The Pennsylvania No-Fault Law Explained
Most US states have at-fault insurance laws, meaning that after an auto accident, one driver receives a payout from the other’s auto insurance company. As a consequence, the at-fault driver typically receives little (if any) assistance from their auto insurance company for repairs and medical expenses.
Other states abide by no-fault insurance laws, which means when it comes to insurance payouts, each party goes to their own company for help. Since fault isn’t established in insurance claims in no-fault states, the at-fault driver can recover from the accident.
Is Pennsylvania a No-Fault Insurance State?
PA is a no-fault state and at-fault state. Interestingly, Pennsylvania abides by no-fault and at-fault rules depending on a driver’s insurance. However, this system comes with additional nuances and intricacies that can only be understood by breaking down Pennsylvania’s laws.
Choosing Between No-Fault & At-Fault Insurance
Drivers can pick between two different kinds of insurance coverages, “limited tort” (no-fault) and “full tort” (at-fault). The driver’s decision dictates how an insurance company will payout for an auto accident.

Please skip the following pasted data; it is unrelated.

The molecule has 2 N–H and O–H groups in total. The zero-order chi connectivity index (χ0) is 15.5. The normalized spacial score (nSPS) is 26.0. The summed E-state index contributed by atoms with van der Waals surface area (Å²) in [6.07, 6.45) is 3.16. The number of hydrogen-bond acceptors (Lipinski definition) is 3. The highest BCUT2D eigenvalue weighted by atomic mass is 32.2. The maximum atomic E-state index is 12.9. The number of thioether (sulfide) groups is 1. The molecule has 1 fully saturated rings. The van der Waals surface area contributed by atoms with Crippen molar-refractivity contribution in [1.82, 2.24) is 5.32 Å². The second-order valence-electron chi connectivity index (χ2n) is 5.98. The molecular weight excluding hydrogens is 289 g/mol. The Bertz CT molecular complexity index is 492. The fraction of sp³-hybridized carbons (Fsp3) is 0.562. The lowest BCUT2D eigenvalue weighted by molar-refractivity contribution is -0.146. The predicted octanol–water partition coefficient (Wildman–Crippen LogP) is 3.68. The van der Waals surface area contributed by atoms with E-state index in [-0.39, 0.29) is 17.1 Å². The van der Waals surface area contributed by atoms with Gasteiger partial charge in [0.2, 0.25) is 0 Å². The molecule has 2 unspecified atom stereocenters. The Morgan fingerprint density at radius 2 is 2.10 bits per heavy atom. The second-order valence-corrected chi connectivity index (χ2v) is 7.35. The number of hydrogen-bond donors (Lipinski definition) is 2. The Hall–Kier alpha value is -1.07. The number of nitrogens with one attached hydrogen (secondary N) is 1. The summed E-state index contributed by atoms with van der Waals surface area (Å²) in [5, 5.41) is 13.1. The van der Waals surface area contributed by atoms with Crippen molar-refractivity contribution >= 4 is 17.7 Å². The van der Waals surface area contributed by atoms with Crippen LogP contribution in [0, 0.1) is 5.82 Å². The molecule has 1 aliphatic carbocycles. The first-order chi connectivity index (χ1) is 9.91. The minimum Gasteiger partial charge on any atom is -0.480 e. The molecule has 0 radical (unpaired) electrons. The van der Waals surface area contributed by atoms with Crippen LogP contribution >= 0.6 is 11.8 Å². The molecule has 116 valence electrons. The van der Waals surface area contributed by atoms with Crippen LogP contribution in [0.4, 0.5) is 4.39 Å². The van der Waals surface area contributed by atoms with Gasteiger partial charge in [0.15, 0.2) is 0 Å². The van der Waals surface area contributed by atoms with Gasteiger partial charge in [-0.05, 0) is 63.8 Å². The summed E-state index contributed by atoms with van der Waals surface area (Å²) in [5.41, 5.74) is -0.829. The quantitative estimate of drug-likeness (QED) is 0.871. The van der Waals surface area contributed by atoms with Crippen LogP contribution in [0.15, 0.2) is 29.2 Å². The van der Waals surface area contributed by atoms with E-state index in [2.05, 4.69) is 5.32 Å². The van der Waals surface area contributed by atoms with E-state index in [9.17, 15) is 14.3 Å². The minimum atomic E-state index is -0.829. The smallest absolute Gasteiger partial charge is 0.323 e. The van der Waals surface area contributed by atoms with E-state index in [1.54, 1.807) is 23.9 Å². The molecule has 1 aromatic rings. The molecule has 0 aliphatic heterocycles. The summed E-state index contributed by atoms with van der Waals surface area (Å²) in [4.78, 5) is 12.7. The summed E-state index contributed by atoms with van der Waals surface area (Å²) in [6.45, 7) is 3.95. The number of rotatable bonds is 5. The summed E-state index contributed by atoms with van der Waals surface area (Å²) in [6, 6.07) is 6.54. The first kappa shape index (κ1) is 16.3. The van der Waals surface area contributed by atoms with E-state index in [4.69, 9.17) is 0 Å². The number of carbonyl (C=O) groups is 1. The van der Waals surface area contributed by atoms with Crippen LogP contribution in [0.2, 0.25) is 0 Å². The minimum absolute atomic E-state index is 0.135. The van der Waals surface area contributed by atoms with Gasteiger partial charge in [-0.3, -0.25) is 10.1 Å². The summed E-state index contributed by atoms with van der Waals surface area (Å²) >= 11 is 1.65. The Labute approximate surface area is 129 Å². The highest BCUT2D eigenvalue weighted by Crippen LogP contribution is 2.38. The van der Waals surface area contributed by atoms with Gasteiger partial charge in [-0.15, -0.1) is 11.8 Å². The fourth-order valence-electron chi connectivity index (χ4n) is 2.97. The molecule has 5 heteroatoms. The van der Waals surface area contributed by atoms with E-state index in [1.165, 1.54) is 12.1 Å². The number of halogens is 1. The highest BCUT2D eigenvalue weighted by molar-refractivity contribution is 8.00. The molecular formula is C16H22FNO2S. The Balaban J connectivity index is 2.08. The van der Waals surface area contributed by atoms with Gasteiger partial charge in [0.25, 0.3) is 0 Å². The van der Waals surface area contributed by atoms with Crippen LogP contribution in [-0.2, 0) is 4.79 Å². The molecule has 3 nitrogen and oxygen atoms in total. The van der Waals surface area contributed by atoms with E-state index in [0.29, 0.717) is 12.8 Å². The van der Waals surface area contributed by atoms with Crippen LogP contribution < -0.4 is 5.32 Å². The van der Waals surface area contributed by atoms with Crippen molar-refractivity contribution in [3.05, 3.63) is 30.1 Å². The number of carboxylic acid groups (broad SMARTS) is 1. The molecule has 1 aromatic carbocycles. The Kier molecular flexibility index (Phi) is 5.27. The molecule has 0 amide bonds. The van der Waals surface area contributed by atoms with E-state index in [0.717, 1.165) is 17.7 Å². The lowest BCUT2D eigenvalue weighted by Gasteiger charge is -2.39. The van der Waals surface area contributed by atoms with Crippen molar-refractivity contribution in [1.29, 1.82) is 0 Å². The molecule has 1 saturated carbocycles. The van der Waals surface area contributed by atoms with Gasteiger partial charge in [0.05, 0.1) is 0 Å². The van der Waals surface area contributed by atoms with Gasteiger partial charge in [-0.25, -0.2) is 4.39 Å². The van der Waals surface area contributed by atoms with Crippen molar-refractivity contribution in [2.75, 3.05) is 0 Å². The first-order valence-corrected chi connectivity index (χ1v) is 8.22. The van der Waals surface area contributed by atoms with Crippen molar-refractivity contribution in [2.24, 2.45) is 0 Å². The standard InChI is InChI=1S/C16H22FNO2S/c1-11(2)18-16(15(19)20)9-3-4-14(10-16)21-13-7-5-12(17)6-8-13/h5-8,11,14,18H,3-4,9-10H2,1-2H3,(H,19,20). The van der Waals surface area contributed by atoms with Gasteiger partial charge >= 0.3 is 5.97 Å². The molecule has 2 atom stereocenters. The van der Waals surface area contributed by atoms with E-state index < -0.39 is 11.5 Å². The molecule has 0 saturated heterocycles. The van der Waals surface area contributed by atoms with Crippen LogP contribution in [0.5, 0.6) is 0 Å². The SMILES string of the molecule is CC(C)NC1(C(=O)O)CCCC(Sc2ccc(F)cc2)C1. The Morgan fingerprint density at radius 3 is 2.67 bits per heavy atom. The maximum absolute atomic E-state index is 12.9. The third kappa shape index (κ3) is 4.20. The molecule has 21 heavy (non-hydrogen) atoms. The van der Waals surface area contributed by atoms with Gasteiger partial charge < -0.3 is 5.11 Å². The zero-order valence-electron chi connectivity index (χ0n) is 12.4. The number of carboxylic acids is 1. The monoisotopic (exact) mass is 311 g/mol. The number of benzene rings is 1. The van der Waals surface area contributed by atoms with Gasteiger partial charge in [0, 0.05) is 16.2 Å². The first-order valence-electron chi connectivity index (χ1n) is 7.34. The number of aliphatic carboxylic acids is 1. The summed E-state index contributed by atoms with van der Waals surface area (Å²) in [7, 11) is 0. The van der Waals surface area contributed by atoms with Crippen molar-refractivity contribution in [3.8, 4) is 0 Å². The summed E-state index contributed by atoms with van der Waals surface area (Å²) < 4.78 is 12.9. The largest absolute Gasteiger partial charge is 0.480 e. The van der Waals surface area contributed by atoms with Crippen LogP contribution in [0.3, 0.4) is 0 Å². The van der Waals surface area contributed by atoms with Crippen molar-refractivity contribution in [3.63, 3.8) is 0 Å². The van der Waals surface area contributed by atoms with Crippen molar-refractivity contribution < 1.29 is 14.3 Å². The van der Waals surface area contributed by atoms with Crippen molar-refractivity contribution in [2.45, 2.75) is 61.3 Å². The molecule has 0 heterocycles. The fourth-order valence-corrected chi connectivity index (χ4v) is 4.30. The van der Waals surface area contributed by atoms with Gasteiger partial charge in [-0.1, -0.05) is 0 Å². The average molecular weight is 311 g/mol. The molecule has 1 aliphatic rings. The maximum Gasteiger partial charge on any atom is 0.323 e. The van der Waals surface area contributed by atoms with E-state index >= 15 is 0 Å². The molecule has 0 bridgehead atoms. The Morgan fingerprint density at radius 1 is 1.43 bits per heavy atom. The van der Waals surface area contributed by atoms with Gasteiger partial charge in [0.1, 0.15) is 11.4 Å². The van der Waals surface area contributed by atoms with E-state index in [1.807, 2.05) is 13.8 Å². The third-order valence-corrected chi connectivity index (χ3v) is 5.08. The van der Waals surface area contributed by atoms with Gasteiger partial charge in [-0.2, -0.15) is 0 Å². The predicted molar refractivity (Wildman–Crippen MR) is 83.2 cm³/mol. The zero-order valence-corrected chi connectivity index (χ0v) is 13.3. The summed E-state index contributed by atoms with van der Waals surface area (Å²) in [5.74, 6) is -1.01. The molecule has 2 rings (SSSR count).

What Is Limited Tort Coverage?
Limited tort insurance is cheaper but more restrictive than full tort coverage. Limited tort coverages often prevent injured parties from filing legal claims, even if they were not at fault.
However, it's called “limited” tort coverage for a reason. If a person has limited tort coverage but is severely injured in an auto accident caused by someone else’s negligence, he or she can seek damages in a lawsuit thanks to limited tort coverage thresholds.
Limited tort coverage thresholds are exceptions in the contracts where the injured can pursue lawsuits if the thresholds are met. For example, some limited tort coverages have thresholds for people who suffer permanent disabilities resulting from auto accidents.
For this reason, anyone severely injured in an auto accident should talk to an experienced Luzerne County personal injury attorney about their case.
What Is Full Tort Coverage?
Full tort coverage is more expensive but is equivalent to insurance options in at-fault states. Drivers can file lawsuits against at-fault drivers and pursue compensation for the full extent of their damages. Full tort coverage removes restrictions and allows injured drivers to pursue punitive damages for any injuries they sustain.
If you or someone you love suffered serious injuries in a car accident, you might have a case for your no fault car accident. If you’d like an experienced Pennsylvania auto injury attorney from Slusser Law Firm to evaluate your claim, give us a call at (570) 405-9953 or send us an email.